The squad contains a necessary combination of youthful energy and experienced shoulders through a meticulously planned spine. A familiar feature of Koke, Saúl Ñíguez and Marcos Llorente boast an average age of 29 and have contributed well over 1,000 appearances for the club. But depth is a notable feature in this midfield, with exceptional options in Pablo Barrios, Thomas Lemar and Rodrigo De Paul offering a variety of alternative skills and traits to change the dynamic of any given fixture.


Rodrigo De Paul: Diego Simeone’s Argentine Box-to-box Midfielder


In defence, the outstanding partnership of José María Giménez and Stefan Savić remains a regular feature for the team’s defensive structure, with Mario Hermoso completing the back three. Hermoso supplies an integral role with distribution duties, regularly ranking in Europe’s top three for progressive passes. 


Furthermore, veteran Belgian Axel Witsel’s versatility is invaluable in dropping deep and often supplying an alternative outlet at the heart of the three. 34-year-old César Azpilicueta shows no signs of slowing down and regularly impacts Simeone’s driving force from the back.


The back three sit in front of the formidable figure of Jan Oblak. The Slovenian remains widely regarded as one of the finest shot-stoppers in world football, elevating his games to new levels in this impressive attacking structure. In attack, Simeone is spoilt for choice through a combination of Álvaro Morata, Ángel Correa and Memphis Depay, with the majestic Antoine Griezmann orchestrating the magnificence in transitions.


Following his return to the club in 2022, Griezmann has been the poster boy of the resurgence of this great side. Having endured a frustrating spell at Barcelona, he ended the 2022-23 campaign with a remarkable figure of 31 goal contributions. The Frenchman was previously the side’s primary attacking outlet, but he now drops deeper to link play and dictate the forward motion of his colleagues.


Take Morata, for example. His 13 goals in La Liga last season was his highest tally since departing Spain for Chelsea in 2017. Griezmann supplied four assists for the Spaniard – cementing a notable understanding between the pair. The Frenchman has embraced the creator role and supplied a third of Correa’s domestic goal tally. Despite his efficiency in playmaking, the forward remains a goal threat – with his strike in Sunday’s derby his second in five domestic outings.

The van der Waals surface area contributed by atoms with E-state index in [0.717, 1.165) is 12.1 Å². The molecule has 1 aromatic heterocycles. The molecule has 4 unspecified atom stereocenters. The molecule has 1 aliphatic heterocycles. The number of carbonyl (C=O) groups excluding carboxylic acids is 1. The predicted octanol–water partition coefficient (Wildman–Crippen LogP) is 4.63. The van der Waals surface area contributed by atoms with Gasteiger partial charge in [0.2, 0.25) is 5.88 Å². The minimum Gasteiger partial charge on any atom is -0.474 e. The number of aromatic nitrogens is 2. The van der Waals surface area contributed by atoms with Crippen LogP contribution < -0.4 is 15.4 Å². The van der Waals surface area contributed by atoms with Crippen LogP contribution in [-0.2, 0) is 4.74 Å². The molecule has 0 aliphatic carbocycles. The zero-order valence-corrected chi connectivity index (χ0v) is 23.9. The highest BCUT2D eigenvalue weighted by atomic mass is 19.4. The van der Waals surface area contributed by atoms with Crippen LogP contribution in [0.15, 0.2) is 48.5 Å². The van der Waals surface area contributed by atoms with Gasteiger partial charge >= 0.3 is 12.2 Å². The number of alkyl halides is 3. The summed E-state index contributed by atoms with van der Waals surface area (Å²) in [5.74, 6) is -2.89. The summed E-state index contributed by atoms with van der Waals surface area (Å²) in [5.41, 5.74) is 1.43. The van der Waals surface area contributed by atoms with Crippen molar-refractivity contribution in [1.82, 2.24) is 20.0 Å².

Atlético Madrid 20/21 Analysis: How Diego Simeone Beat Real Madrid and Barcelona to La Liga


Having fallen agonisingly close at the final stage of the Champions League on two occasions under Simeone, this is a side that many feel can challenge Manchester City for their crown. Experience is invaluable, and Atlético Madrid possesses a squad with a considerable European pedigree. Many of the side’s key individuals have played a pivotal role during previous runs, with several also featuring at the peak of International fixtures for their countries.


This experience will be crucial during high-pressure moments and imperative to juggle the difficulties of competing across multiple competitions. Matchday One of the UEFA Champions League group stage supplied another devastating reminder for the side, as Lazio’s Ivan Provedel became only the fourth-ever goalkeeper to score in the competition with a 95th-minute equaliser in a one-all draw. It was a stark message that nothing is guaranteed, and concentration is imperative for a prosperous campaign.


Atlético Madrid is famed for their competitiveness and structure. However, success in football is often unpredictable, and history will only remember those who succeed. Diego Simeone has built a formidable squad and tailored a brand of attacking football that can rival Europe’s very best. For many, 2023-24 could very well supply further silverware to the cabinets at the Metropolitano, with their French enigma central to another memorable season.


By: Shaun Connolly / @shaunconnolly85

Featured Image: @GabFoligno / Flor Tan Jun / Getty Images